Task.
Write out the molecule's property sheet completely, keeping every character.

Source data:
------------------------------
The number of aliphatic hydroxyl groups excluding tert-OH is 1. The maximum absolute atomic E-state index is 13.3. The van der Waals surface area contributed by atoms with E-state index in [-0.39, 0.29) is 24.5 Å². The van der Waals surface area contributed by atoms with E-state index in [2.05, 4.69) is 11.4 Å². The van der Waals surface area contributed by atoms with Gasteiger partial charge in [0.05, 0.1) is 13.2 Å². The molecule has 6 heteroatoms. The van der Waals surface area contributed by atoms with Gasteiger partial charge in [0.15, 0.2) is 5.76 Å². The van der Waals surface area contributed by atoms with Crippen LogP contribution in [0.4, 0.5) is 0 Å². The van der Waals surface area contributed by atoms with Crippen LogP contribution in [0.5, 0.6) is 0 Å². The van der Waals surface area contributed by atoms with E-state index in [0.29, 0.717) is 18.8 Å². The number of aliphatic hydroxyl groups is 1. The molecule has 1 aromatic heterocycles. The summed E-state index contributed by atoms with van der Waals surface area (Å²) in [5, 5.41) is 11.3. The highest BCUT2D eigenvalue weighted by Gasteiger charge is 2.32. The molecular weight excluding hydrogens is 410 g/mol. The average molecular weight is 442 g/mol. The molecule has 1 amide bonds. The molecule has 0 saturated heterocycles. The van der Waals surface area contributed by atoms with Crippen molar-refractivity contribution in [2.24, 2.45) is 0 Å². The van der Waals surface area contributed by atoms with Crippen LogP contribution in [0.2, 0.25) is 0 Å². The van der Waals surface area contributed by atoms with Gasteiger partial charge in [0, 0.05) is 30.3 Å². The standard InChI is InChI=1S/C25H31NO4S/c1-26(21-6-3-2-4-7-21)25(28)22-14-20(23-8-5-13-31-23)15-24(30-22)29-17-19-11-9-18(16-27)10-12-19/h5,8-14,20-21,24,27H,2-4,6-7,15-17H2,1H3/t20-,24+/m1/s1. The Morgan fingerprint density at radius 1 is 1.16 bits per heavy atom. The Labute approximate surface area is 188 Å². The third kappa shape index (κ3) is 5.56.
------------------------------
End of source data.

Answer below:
The number of aliphatic hydroxyl groups excluding tert-OH is 1. The maximum absolute atomic E-state index is 13.3. The van der Waals surface area contributed by atoms with E-state index in [-0.39, 0.29) is 24.5 Å². The van der Waals surface area contributed by atoms with E-state index in [2.05, 4.69) is 11.4 Å². The van der Waals surface area contributed by atoms with Gasteiger partial charge in [0.05, 0.1) is 13.2 Å². The molecule has 6 heteroatoms. The van der Waals surface area contributed by atoms with Gasteiger partial charge in [0.15, 0.2) is 5.76 Å². The van der Waals surface area contributed by atoms with Crippen LogP contribution in [0.4, 0.5) is 0 Å². The van der Waals surface area contributed by atoms with Crippen LogP contribution in [0.5, 0.6) is 0 Å². The van der Waals surface area contributed by atoms with E-state index in [0.29, 0.717) is 18.8 Å². The number of aliphatic hydroxyl groups is 1. The molecule has 1 aromatic heterocycles. The summed E-state index contributed by atoms with van der Waals surface area (Å²) in [5, 5.41) is 11.3. The highest BCUT2D eigenvalue weighted by Gasteiger charge is 2.32. The molecular weight excluding hydrogens is 410 g/mol. The average molecular weight is 442 g/mol. The molecule has 1 amide bonds. The molecule has 0 saturated heterocycles. The van der Waals surface area contributed by atoms with Crippen molar-refractivity contribution in [2.24, 2.45) is 0 Å². The van der Waals surface area contributed by atoms with Crippen LogP contribution in [0.2, 0.25) is 0 Å². The van der Waals surface area contributed by atoms with Gasteiger partial charge in [0, 0.05) is 30.3 Å². The standard InChI is InChI=1S/C25H31NO4S/c1-26(21-6-3-2-4-7-21)25(28)22-14-20(23-8-5-13-31-23)15-24(30-22)29-17-19-11-9-18(16-27)10-12-19/h5,8-14,20-21,24,27H,2-4,6-7,15-17H2,1H3/t20-,24+/m1/s1. The Morgan fingerprint density at radius 1 is 1.16 bits per heavy atom. The Labute approximate surface area is 188 Å². The third kappa shape index (κ3) is 5.56.